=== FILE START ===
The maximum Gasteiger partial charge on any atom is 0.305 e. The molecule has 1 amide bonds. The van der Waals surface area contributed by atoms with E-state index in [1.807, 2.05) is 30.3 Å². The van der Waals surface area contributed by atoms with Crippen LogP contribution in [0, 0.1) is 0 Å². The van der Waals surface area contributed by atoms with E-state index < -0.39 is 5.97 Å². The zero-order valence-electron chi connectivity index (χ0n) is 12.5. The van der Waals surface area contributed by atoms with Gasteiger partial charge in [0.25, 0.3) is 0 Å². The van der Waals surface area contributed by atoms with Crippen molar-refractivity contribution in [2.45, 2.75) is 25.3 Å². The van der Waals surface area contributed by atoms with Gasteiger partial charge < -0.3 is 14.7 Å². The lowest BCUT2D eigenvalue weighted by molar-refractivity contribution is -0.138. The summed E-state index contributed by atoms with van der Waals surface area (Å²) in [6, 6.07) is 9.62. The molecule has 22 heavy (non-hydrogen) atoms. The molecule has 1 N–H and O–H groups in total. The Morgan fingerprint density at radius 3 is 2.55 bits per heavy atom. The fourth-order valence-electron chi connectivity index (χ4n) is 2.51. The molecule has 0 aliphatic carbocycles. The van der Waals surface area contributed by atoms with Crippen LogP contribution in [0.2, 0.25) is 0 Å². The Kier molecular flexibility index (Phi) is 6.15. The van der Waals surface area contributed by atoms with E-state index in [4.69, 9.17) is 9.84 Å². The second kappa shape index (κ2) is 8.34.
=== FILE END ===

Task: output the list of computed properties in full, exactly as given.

The maximum Gasteiger partial charge on any atom is 0.305 e. The molecule has 1 amide bonds. The van der Waals surface area contributed by atoms with E-state index in [1.807, 2.05) is 30.3 Å². The van der Waals surface area contributed by atoms with Crippen LogP contribution in [0, 0.1) is 0 Å². The van der Waals surface area contributed by atoms with E-state index < -0.39 is 5.97 Å². The zero-order valence-electron chi connectivity index (χ0n) is 12.5. The van der Waals surface area contributed by atoms with Gasteiger partial charge in [0.25, 0.3) is 0 Å². The van der Waals surface area contributed by atoms with Crippen molar-refractivity contribution in [2.45, 2.75) is 25.3 Å². The van der Waals surface area contributed by atoms with Gasteiger partial charge < -0.3 is 14.7 Å². The lowest BCUT2D eigenvalue weighted by molar-refractivity contribution is -0.138. The summed E-state index contributed by atoms with van der Waals surface area (Å²) in [6, 6.07) is 9.62. The molecule has 22 heavy (non-hydrogen) atoms. The molecule has 1 N–H and O–H groups in total. The Morgan fingerprint density at radius 3 is 2.55 bits per heavy atom. The fourth-order valence-electron chi connectivity index (χ4n) is 2.51. The molecule has 0 aliphatic carbocycles. The van der Waals surface area contributed by atoms with Crippen LogP contribution in [0.2, 0.25) is 0 Å². The Kier molecular flexibility index (Phi) is 6.15. The van der Waals surface area contributed by atoms with E-state index in [4.69, 9.17) is 9.84 Å². The second kappa shape index (κ2) is 8.34.